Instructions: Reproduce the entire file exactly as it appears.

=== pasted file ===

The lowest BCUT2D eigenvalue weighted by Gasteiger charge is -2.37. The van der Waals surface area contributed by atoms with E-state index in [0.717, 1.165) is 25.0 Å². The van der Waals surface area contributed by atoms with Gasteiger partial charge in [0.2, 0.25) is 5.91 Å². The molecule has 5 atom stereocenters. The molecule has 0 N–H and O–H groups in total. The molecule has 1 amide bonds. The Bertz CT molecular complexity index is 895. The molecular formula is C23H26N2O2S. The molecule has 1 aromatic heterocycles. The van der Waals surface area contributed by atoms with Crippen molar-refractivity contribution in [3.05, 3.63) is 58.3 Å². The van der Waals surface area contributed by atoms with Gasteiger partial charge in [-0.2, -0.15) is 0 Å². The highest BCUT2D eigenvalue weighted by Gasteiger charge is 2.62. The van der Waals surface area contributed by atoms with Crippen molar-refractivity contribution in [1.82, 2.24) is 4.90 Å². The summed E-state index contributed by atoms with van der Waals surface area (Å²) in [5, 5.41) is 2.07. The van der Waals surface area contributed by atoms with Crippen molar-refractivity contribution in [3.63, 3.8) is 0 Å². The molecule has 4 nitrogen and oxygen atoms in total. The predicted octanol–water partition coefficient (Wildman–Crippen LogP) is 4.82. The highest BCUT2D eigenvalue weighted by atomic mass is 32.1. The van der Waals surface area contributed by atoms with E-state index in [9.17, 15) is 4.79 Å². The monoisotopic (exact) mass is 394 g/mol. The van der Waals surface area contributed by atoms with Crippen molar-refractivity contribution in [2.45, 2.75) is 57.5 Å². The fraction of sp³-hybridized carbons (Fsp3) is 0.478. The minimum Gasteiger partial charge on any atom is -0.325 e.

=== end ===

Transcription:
The lowest BCUT2D eigenvalue weighted by Gasteiger charge is -2.37. The van der Waals surface area contributed by atoms with E-state index in [0.717, 1.165) is 25.0 Å². The van der Waals surface area contributed by atoms with Gasteiger partial charge in [0.2, 0.25) is 5.91 Å². The molecule has 5 atom stereocenters. The molecule has 0 N–H and O–H groups in total. The molecule has 1 amide bonds. The Bertz CT molecular complexity index is 895. The molecular formula is C23H26N2O2S. The molecule has 1 aromatic heterocycles. The van der Waals surface area contributed by atoms with Crippen molar-refractivity contribution in [3.05, 3.63) is 58.3 Å². The van der Waals surface area contributed by atoms with Gasteiger partial charge in [-0.2, -0.15) is 0 Å². The highest BCUT2D eigenvalue weighted by Gasteiger charge is 2.62. The van der Waals surface area contributed by atoms with Crippen molar-refractivity contribution in [1.82, 2.24) is 4.90 Å². The summed E-state index contributed by atoms with van der Waals surface area (Å²) in [5, 5.41) is 2.07. The van der Waals surface area contributed by atoms with Crippen molar-refractivity contribution in [3.63, 3.8) is 0 Å². The molecule has 4 nitrogen and oxygen atoms in total. The predicted octanol–water partition coefficient (Wildman–Crippen LogP) is 4.82. The highest BCUT2D eigenvalue weighted by atomic mass is 32.1. The van der Waals surface area contributed by atoms with E-state index in [9.17, 15) is 4.79 Å². The monoisotopic (exact) mass is 394 g/mol. The van der Waals surface area contributed by atoms with Crippen molar-refractivity contribution in [2.45, 2.75) is 57.5 Å². The fraction of sp³-hybridized carbons (Fsp3) is 0.478. The minimum Gasteiger partial charge on any atom is -0.325 e.